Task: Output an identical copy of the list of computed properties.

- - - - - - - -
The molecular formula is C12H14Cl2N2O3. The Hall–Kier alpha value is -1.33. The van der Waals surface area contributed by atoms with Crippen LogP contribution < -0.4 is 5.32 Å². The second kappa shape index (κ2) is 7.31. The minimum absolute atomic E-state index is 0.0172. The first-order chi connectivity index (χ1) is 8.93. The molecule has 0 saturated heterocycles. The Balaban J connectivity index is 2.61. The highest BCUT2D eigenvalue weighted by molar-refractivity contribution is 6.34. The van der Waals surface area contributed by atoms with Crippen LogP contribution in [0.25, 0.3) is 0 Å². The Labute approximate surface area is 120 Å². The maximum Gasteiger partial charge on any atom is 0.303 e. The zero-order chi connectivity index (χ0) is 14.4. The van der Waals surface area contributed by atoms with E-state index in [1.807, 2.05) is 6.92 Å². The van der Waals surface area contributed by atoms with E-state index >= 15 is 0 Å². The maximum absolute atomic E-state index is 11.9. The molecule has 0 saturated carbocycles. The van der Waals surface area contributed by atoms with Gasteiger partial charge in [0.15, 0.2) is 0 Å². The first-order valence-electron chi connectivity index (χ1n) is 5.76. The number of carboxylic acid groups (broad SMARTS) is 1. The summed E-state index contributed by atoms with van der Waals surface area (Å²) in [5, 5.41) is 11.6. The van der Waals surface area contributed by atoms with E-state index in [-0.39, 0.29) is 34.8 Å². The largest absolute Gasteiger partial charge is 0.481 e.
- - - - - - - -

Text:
The molecular formula is C12H14Cl2N2O3. The Hall–Kier alpha value is -1.33. The van der Waals surface area contributed by atoms with Crippen LogP contribution < -0.4 is 5.32 Å². The second kappa shape index (κ2) is 7.31. The minimum absolute atomic E-state index is 0.0172. The first-order chi connectivity index (χ1) is 8.93. The molecule has 0 saturated heterocycles. The Balaban J connectivity index is 2.61. The highest BCUT2D eigenvalue weighted by molar-refractivity contribution is 6.34. The van der Waals surface area contributed by atoms with Crippen LogP contribution in [0.25, 0.3) is 0 Å². The Labute approximate surface area is 120 Å². The maximum Gasteiger partial charge on any atom is 0.303 e. The zero-order chi connectivity index (χ0) is 14.4. The van der Waals surface area contributed by atoms with E-state index in [1.807, 2.05) is 6.92 Å². The van der Waals surface area contributed by atoms with E-state index >= 15 is 0 Å². The maximum absolute atomic E-state index is 11.9. The molecule has 0 saturated carbocycles. The van der Waals surface area contributed by atoms with Gasteiger partial charge in [0.15, 0.2) is 0 Å². The first-order valence-electron chi connectivity index (χ1n) is 5.76. The number of carboxylic acid groups (broad SMARTS) is 1. The summed E-state index contributed by atoms with van der Waals surface area (Å²) in [5, 5.41) is 11.6. The van der Waals surface area contributed by atoms with E-state index in [-0.39, 0.29) is 34.8 Å². The largest absolute Gasteiger partial charge is 0.481 e.